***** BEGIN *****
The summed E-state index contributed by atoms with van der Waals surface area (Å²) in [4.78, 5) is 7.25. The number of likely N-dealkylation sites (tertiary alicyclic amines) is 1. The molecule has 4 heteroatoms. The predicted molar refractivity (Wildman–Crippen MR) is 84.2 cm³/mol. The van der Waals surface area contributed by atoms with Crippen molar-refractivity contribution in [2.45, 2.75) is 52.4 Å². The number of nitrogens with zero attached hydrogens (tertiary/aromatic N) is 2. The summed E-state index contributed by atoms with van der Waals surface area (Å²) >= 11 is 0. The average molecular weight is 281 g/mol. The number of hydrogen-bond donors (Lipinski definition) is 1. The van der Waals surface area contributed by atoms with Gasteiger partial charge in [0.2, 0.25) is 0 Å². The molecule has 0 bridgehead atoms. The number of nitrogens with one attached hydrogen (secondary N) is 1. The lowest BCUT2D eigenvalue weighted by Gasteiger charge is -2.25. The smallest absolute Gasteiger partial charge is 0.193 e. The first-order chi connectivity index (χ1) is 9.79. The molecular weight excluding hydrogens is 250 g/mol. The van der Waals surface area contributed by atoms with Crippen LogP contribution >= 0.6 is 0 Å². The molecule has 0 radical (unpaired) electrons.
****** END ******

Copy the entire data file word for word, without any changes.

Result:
The summed E-state index contributed by atoms with van der Waals surface area (Å²) in [4.78, 5) is 7.25. The number of likely N-dealkylation sites (tertiary alicyclic amines) is 1. The molecule has 4 heteroatoms. The predicted molar refractivity (Wildman–Crippen MR) is 84.2 cm³/mol. The van der Waals surface area contributed by atoms with Crippen molar-refractivity contribution in [2.45, 2.75) is 52.4 Å². The number of nitrogens with zero attached hydrogens (tertiary/aromatic N) is 2. The summed E-state index contributed by atoms with van der Waals surface area (Å²) >= 11 is 0. The average molecular weight is 281 g/mol. The number of hydrogen-bond donors (Lipinski definition) is 1. The van der Waals surface area contributed by atoms with Gasteiger partial charge in [0.2, 0.25) is 0 Å². The molecule has 0 bridgehead atoms. The number of nitrogens with one attached hydrogen (secondary N) is 1. The lowest BCUT2D eigenvalue weighted by Gasteiger charge is -2.25. The smallest absolute Gasteiger partial charge is 0.193 e. The first-order chi connectivity index (χ1) is 9.79. The molecular weight excluding hydrogens is 250 g/mol. The van der Waals surface area contributed by atoms with Crippen LogP contribution >= 0.6 is 0 Å². The molecule has 0 radical (unpaired) electrons.